4. Playing with power and a willingness to defend is extremely valuable in finals, especially in our team. Look at how well Sparrow has taken to it. If you're playing in a big game, he's a player you want on your side.
  5. The Parfitt injury was absolutely massive for them. It wouldn't have changed the result by any means, but he's about their only decent stoppage defender and we absolutely waltzed the ball out of the stoppage all night. What a great game to watch. Not often you get to celebrate a preliminary final halfway through the second quarter. It shows the difference between playing beautiful football during the season and practicing playing finals football all season. When the pressure went up we were unflustered. We knew what to do.
  6. I think it's more that they were able to selectively add talent when they had a chance but didn't have to add in bulk like they did in those drafts. We are also a little different in the core of our team was taken in the Petracca, Brayshaw, Oliver drafts, which preceded this. We did it a little more slowly and methodically, rather than just smashing one draft out of the park as the article suggests. 2019 was just a bit of a free hit after an unexpected down year. Wrong B Smith. Bailey was the year before. (Snap @grazman!) Also the 5th player on the list definitely appears to be Deven Robertson rather than Noah Anderson. The height is after the name, and Anderson is taller than 185cm.
  7. Obviously Jackson, Pickett and Rivers are guns. That's the obvious one. However you could look at 2017 as being the more important one to our performance at the moment, especially considering that we traded out our first rounder for Lever and then nailed 3 picks in the 30s on Spargo, Fritsch and Petty, each of whom are deeply entrenched in the team. That's an extraordinary set of hits with picks that low. Often people look back at a draft and say "Yep, that's the one that made that team", like you look back to Geelong's 2001 draft as the reason why they were so good (Bartel, Kelly, Johnson, Ablett), or Hawthorn's 2004 draft (Buddy, Roughy, Lewis). The reality is that these teams had mulitple great drafts and the club's 'superdraft' was built on an equally impressive draft a few years earlier. In 1999, Geelong drafted Joel Corey, Paul Chapman, Cameron Ling and Corey Enright, whilst in 2001 Hawthorn drafted Luke Hodge, Sam Mitchell, Campbell Brown and Rick Ladson.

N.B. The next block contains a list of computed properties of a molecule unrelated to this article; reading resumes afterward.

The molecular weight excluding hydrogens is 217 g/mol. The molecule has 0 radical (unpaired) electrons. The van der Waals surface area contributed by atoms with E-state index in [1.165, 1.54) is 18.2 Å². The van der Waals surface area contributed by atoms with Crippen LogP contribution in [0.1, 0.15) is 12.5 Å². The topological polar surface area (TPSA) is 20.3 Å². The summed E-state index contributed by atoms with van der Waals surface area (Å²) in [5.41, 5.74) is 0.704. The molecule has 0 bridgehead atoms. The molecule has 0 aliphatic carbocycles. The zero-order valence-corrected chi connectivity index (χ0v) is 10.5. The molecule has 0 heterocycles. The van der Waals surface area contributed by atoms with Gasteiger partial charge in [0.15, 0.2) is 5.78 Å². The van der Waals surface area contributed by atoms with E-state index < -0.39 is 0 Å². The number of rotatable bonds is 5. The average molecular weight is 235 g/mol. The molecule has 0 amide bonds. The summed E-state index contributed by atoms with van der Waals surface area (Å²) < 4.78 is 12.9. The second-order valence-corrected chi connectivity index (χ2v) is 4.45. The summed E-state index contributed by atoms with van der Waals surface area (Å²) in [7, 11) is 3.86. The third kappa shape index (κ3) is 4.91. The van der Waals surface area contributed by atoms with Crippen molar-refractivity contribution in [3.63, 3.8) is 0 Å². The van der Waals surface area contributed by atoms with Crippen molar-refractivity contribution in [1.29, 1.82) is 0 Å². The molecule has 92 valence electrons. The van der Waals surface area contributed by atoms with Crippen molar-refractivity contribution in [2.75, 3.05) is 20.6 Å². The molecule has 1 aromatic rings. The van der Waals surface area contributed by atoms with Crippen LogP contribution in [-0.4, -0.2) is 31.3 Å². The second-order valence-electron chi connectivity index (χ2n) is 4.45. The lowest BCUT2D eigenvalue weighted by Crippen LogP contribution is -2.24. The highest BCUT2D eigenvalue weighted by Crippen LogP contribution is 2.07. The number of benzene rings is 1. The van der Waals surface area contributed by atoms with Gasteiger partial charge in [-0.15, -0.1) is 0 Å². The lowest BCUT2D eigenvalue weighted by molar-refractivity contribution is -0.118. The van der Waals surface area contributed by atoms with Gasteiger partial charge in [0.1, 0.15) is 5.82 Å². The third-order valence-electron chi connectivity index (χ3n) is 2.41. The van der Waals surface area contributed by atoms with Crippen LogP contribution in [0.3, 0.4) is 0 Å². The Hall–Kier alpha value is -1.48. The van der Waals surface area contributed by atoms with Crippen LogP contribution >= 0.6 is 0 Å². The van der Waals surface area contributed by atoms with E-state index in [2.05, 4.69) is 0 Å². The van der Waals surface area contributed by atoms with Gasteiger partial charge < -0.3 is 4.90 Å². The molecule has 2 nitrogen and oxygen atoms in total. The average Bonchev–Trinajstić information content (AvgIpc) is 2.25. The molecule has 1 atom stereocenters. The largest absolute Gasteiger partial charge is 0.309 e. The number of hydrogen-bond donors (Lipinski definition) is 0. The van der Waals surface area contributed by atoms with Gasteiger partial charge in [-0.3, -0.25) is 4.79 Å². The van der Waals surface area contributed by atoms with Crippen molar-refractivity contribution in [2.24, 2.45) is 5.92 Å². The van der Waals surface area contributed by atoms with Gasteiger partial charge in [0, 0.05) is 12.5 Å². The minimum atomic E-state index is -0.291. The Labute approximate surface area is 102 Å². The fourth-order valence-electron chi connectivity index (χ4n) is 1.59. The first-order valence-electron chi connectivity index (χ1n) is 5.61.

8. That's a name that's usually pretty popular around here around trade time. 😁
  9. One might be that if we drafted Macrae instead of Toumpas, then Weideman would be playing in the AFL because we wouldn't have been able to select Luke Jackson.
  10. That's the thing that bothers me the most about this.
  11. They found that his actions were 'disrespectful, demonstrative and aggressive'. The only part that he was not found guilty of was 'forceful' contact. If he was found to make contact with an umpire that was aggressive then it's very unlikely that he's going to come out of this well.
  12. Talking back to a rugby union referee will get you marched straight down the ground. That's one of the most contentious sports to referee and they get treated with respect. Baseball too, where arguing balls and strikes (ie, disrespecting or 'showing up' the umpire) will get you ejected from the game. The AFL is getting better with its umpire culture, and abuse now results in a pretty automatic 50m penalty (which nobody complains about anymore). I was a junior footballer when Williams got 9 weeks. We got the message: Do not touch the umpire!
  13. I think a better test would be: What if the umpire was a woman?